The problem I've had a few times is that I build up cardiovascular capacity much faster than my joints can handle, and those long runs feel so good, and then I end up overdoing it... It's counterintutive, but it ends up taking more discipline to do less, at first.
posted by insideout at 2:28 PM on April 15, 2005

I injured my knee while running. Here is the rehab program my physical therapist gave me:
  1. Squats, on a weight machine. It is much easier to control the amount of weight on the machine and do smoother squats.
  2. Calf extensions (on a machine)
  3. Balance on one leg and hold the other leg out to the front for 20 seconds, to the side for 20 seconds, and behind you for 20 seconds. Repeat with other leg.
  4. Thera-band around my ankle, and move that leg 20 times in all cardinal directions. Repeat with other leg.
  5. Avoid any kind of exercise where you apply pressure to your leg rather than to the soles of your feet. This means no leg flexions or extensions.
My experience is identical to andrew cooke's, sadly. I am in excellent cardiovascular shape, but my body is not really used to running, so I push it too hard without even exerting myself too much.
posted by grouse at 3:11 PM on April 15, 2005 has a Couch to 5k training program that I've seen recommended all the time for beginning or returning runners. They also have a lot of other resources for runners including a forum that has a lot of useful advice. It's basically what Miko advises but it gives more detail on how to build up speed.
posted by hindmost at 4:21 PM on April 15, 2005

w/r/t building up speed: noted, but also note that good trainers recommend training for Technique, Volume/Endurance. and then that order. Technique first so as not to injure yourself; volume second so as to be able to run longer distances for better cardiovascular health, and speed last because for most of us as fitness runners, it just isn't very important. It will increase as you get more fit, but you can be in great shape with a fairly slow running speed.

Only as you get competitive does it matter. Look at it this way -- say you set a goal of running a 5K. How much does it matter if you've trained for speed and can run a 6-minute mile, but never tried to run three of them in a row?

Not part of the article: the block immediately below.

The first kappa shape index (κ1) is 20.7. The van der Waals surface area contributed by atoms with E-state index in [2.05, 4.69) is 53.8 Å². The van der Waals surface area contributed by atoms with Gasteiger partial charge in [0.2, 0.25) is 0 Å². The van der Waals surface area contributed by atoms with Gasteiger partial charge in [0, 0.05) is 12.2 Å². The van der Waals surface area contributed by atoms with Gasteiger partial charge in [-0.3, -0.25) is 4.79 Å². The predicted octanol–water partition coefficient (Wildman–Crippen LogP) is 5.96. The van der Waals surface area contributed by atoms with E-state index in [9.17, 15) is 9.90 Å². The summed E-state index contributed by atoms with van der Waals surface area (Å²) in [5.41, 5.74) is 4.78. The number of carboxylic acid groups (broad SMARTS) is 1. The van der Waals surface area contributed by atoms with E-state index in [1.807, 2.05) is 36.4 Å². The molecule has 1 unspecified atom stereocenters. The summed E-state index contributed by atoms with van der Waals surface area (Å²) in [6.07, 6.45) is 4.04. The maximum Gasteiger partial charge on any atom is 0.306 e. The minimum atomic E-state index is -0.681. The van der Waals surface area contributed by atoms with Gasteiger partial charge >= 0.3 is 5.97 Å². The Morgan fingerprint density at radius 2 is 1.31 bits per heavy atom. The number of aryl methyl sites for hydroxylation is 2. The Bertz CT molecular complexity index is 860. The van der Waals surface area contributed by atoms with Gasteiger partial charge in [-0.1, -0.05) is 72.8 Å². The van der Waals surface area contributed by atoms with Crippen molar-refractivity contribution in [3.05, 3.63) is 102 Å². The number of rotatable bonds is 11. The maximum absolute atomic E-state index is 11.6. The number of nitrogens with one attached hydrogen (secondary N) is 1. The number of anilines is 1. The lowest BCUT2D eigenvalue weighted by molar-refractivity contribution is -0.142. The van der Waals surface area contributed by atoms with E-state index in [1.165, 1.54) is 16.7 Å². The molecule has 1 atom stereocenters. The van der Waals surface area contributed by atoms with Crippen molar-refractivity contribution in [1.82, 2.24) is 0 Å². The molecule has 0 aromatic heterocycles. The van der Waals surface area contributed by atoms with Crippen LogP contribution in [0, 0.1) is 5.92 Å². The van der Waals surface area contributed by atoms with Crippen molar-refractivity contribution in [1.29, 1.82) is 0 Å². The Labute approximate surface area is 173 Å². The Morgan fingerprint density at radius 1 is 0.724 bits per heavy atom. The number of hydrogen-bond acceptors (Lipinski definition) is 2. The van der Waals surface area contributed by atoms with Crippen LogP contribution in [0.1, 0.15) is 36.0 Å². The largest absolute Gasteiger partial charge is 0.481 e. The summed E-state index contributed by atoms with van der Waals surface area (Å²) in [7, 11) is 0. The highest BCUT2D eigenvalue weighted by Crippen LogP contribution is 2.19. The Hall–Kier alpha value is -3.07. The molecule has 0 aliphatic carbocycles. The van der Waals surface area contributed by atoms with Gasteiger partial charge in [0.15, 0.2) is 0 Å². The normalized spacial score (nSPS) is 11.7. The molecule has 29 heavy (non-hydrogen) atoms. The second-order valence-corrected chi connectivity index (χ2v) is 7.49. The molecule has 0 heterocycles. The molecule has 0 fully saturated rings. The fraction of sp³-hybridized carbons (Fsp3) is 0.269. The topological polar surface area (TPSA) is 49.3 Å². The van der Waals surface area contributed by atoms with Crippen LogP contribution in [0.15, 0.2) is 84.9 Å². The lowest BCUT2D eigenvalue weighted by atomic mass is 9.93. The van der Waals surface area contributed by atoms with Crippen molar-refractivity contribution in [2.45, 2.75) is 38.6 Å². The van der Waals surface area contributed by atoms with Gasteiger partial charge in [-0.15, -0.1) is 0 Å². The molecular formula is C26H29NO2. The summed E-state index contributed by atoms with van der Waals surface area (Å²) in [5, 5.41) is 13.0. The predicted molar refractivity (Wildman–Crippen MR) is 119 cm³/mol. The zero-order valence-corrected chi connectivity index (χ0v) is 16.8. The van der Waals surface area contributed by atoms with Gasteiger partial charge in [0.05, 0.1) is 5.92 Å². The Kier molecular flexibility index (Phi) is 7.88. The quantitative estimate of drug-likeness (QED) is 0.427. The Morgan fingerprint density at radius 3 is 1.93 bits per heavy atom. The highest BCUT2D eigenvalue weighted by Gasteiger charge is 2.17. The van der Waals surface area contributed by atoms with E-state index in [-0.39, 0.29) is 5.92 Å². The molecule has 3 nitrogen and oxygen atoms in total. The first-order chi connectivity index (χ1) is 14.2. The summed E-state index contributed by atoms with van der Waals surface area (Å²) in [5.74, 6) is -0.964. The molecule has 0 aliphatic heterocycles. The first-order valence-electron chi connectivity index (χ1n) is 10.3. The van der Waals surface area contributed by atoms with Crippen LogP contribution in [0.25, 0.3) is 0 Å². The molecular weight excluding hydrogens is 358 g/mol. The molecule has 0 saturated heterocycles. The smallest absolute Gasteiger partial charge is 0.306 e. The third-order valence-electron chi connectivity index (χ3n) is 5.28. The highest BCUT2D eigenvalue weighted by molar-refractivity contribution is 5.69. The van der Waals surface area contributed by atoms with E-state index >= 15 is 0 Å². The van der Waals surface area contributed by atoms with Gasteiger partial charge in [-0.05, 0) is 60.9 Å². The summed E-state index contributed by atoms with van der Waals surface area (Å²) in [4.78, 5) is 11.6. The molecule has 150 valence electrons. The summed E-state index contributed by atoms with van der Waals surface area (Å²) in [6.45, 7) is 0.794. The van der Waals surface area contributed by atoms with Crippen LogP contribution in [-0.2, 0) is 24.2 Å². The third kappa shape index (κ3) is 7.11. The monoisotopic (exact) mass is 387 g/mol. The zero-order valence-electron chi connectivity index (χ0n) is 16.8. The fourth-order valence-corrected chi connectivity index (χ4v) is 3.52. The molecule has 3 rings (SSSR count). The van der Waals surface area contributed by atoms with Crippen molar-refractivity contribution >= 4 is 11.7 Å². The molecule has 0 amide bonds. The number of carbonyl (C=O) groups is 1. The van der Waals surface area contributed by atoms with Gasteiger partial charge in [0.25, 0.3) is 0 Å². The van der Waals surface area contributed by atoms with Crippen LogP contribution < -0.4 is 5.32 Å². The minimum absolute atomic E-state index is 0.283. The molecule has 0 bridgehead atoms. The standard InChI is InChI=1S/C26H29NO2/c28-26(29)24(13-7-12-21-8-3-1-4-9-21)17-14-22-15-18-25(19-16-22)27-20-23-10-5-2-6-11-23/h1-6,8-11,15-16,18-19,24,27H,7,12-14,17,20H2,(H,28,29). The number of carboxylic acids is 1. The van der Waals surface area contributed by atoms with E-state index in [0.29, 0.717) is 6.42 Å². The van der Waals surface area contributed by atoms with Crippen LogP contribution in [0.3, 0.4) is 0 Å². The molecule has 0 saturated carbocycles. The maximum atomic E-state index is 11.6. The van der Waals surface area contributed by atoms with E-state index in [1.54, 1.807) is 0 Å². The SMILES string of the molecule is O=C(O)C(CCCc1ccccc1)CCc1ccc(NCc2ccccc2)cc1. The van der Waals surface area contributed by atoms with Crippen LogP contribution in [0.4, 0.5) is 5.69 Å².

During the entire first year or so of running after a long break, the concentration should be on good technique and then slowly adding volume, a minute or two at a time. Save the speedwork for a time when you have a solid aerobic base and you are running in such a way as to not exacerbate the injury. Don't worry if you're slow at first -- just work your way from walk/run to full run slowly, keeping workouts short (maybe 20 minutes), and only when you can run the 20 minutes without going into a walk would you begin adding minutes to gradually lengthen the workout. Keep to the rule of never increasing your duration or intensity more than 10% in one jump, and every fourth week, scale workouts back to a lower level for rest, recovery, and muscle rebuilding.
posted by Miko at 6:33 PM on April 15, 2005

I am not a runner but do have bad knees & have had surgery on them. I found The Knee Crisis Handbook very helpful. Lots of information about stretching & strengthening exercises.
posted by mlis at 12:17 PM on April 16, 2005

I'd recommend starting any program on a treadmill as opposed to outside, if possible. What this does is teaches you how to self-regulate in terms of pace and exertion. I've found that lots of treadmill running at the gym this winter (I'm in New York, so running outside in February is something I've largely lost the taste for) has made it a lot easier for me to control my pace while running outside. This makes for a much better experience and more productive runs.
posted by AJaffe at 11:34 AM on April 17, 2005